By Alicia H. Munnell
At a recent Brookings Institution forum on the decumulation of wealth in 401(k) plans, Dick Thaler , a behavioral economist and Nobel laureate, suggested that workers be allowed to send the Social Security Administration a portion of their 401(k) savings in exchange for an annuity.
The amount eligible for annuitization could be capped at $250,000 or even $100,000 — the median balance for workers with 401(k) holdings.
I’ve always thought that the government could play a useful role in the annuity market by eliminating many of the problems that make the private provision of individual annuities expensive, complex, and risky. Individuals with 401(k) balances simply cannot go out and purchase the same annuity that they would have received under a traditional defined-benefit plan for a number of reasons:
•Annuitization under a traditional defined-benefit plan is generally mandatory, so everybody participates. When annuitization is voluntary, only those who expect to live for a long time are likely to find the product attractive. This “adverse selection” significantly increases the cost per dollar of annuity income.
•Administrative and marketing costs are significantly higher when annuities are purchased one-by-one rather than in bulk, as done under a defined-benefit plan.
•Participants must now also worry about when they purchase an annuity. Payments will be high when interest rates are high and low when they are low. That is, in a 401(k) environment, the interest rate risk shifts to the individual participant.
• Finally, if individuals have to shop for annuities on their own, they will have to consider the health of the insurance company.
If the goal is to encourage annuitization, the product must be made as cheap, easy, and safe as possible. In my view, the government has several potential advantages here:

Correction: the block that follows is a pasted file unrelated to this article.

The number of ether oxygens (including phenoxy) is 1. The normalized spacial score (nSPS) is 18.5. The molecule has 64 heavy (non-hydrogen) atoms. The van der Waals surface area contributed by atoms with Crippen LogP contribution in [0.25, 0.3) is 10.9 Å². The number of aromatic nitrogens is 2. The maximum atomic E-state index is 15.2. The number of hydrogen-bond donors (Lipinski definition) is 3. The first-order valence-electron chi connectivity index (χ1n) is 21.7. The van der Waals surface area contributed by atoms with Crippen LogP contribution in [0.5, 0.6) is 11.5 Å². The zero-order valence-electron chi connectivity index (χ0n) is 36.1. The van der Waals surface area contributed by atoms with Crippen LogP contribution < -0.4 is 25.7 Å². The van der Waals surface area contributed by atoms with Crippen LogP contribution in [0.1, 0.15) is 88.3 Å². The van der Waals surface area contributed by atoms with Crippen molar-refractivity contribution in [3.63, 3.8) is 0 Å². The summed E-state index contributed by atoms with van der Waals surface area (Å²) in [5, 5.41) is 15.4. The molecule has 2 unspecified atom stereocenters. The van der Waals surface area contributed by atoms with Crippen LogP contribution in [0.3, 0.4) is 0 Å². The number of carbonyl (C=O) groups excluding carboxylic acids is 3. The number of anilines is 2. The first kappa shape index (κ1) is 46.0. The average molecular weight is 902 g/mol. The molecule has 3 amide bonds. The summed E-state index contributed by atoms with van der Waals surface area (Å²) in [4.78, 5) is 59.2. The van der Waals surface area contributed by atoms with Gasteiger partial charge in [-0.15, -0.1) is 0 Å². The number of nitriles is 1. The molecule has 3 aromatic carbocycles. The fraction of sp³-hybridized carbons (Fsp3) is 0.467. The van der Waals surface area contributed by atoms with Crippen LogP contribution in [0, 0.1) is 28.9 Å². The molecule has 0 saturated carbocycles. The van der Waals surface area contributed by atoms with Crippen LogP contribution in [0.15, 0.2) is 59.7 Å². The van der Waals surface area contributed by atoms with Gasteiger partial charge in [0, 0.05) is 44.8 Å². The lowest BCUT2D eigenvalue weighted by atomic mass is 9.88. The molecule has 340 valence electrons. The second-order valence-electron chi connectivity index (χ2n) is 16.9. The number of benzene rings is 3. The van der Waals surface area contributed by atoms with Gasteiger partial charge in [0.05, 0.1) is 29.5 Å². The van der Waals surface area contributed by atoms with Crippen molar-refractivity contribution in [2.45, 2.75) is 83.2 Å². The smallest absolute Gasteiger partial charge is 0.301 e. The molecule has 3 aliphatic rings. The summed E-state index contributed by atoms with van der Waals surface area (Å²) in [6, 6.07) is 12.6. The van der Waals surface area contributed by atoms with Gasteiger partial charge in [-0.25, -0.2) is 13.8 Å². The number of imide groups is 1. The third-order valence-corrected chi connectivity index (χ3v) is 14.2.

•The government could lower administrative costs dramatically by pooling large numbers of participants.
•The government does not need to include a buffer in the price to cover the tail risk that a cure for cancer suddenly increases lifespans by five years.
•If lower costs increase participation, adverse selection would also be reduced, thereby further improving the payout per dollar of premium.
•The government could adopt some procedure to smooth out payments over time so that different cohorts did not end up with dramatically different payout rates.
•With the government as the provider, concern about the solvency of the insurance company also disappears.
•Finally, the government already offers inflation-indexed annuities (i.e., Social Security benefits).
Let me make two friendly comments to Thaler’s proposal. First, people don’t like annuities, so they may not be thrilled by access to even the really cheap inflation-indexed annuities provided through Social Security. The only way to get widespread participation would be to have a default whereby, for example, 50% of a worker’s 401(k) holdings are automatically transferred to Social Security up to a cap of, say, $100,000.
Second, the staff of the Social Security Administration has been cut repeatedly, even in the face of the retirement of the baby boom generation. Between 2010 and 2018, SSA staff fell by 12%, while the number of retirement beneficiaries increased by 20%. If Congress were to make the wise decision to allow people to buy into Social Security, it would need to ensure that the agency has the staff to take on this broader mandate.